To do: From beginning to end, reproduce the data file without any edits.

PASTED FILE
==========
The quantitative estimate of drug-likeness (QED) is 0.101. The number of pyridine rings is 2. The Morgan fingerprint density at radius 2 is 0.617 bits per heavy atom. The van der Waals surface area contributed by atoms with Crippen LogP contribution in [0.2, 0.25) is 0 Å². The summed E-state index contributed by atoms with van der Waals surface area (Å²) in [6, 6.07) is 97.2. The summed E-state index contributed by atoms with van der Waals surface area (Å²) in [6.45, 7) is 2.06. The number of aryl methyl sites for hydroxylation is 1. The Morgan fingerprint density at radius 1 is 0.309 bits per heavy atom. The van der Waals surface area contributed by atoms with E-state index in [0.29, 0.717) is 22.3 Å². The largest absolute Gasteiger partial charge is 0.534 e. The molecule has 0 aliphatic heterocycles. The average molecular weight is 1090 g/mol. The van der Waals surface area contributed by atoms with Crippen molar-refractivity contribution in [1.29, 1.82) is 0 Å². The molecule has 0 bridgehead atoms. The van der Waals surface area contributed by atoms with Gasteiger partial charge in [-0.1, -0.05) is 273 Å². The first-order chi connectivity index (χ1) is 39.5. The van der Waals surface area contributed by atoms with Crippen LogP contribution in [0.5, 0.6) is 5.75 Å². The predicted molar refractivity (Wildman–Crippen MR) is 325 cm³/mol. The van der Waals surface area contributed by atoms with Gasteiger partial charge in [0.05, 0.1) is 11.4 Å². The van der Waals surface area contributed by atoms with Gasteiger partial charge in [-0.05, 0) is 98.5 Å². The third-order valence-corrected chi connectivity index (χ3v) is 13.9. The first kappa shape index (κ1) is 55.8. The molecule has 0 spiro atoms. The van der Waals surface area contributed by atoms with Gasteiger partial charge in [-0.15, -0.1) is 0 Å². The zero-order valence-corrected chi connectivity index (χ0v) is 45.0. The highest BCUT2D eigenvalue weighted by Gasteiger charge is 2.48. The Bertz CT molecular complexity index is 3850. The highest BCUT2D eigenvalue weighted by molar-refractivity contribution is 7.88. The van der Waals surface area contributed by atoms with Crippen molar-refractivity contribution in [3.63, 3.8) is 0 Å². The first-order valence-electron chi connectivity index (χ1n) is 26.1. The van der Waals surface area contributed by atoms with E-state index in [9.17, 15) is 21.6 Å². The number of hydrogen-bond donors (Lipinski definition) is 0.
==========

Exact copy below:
The quantitative estimate of drug-likeness (QED) is 0.101. The number of pyridine rings is 2. The Morgan fingerprint density at radius 2 is 0.617 bits per heavy atom. The van der Waals surface area contributed by atoms with Crippen LogP contribution in [0.2, 0.25) is 0 Å². The summed E-state index contributed by atoms with van der Waals surface area (Å²) in [6, 6.07) is 97.2. The summed E-state index contributed by atoms with van der Waals surface area (Å²) in [6.45, 7) is 2.06. The number of aryl methyl sites for hydroxylation is 1. The Morgan fingerprint density at radius 1 is 0.309 bits per heavy atom. The van der Waals surface area contributed by atoms with E-state index in [0.29, 0.717) is 22.3 Å². The largest absolute Gasteiger partial charge is 0.534 e. The molecule has 0 aliphatic heterocycles. The average molecular weight is 1090 g/mol. The van der Waals surface area contributed by atoms with Crippen molar-refractivity contribution in [1.29, 1.82) is 0 Å². The molecule has 0 bridgehead atoms. The van der Waals surface area contributed by atoms with Gasteiger partial charge in [-0.1, -0.05) is 273 Å². The first-order chi connectivity index (χ1) is 39.5. The van der Waals surface area contributed by atoms with Crippen LogP contribution in [0.5, 0.6) is 5.75 Å². The predicted molar refractivity (Wildman–Crippen MR) is 325 cm³/mol. The van der Waals surface area contributed by atoms with Gasteiger partial charge in [0.05, 0.1) is 11.4 Å². The van der Waals surface area contributed by atoms with Gasteiger partial charge in [-0.05, 0) is 98.5 Å². The third-order valence-corrected chi connectivity index (χ3v) is 13.9. The first kappa shape index (κ1) is 55.8. The molecule has 0 spiro atoms. The van der Waals surface area contributed by atoms with Gasteiger partial charge in [-0.15, -0.1) is 0 Å². The zero-order valence-corrected chi connectivity index (χ0v) is 45.0. The highest BCUT2D eigenvalue weighted by Gasteiger charge is 2.48. The Bertz CT molecular complexity index is 3850. The highest BCUT2D eigenvalue weighted by molar-refractivity contribution is 7.88. The van der Waals surface area contributed by atoms with Crippen molar-refractivity contribution in [3.63, 3.8) is 0 Å². The first-order valence-electron chi connectivity index (χ1n) is 26.1. The van der Waals surface area contributed by atoms with E-state index in [9.17, 15) is 21.6 Å². The number of hydrogen-bond donors (Lipinski definition) is 0.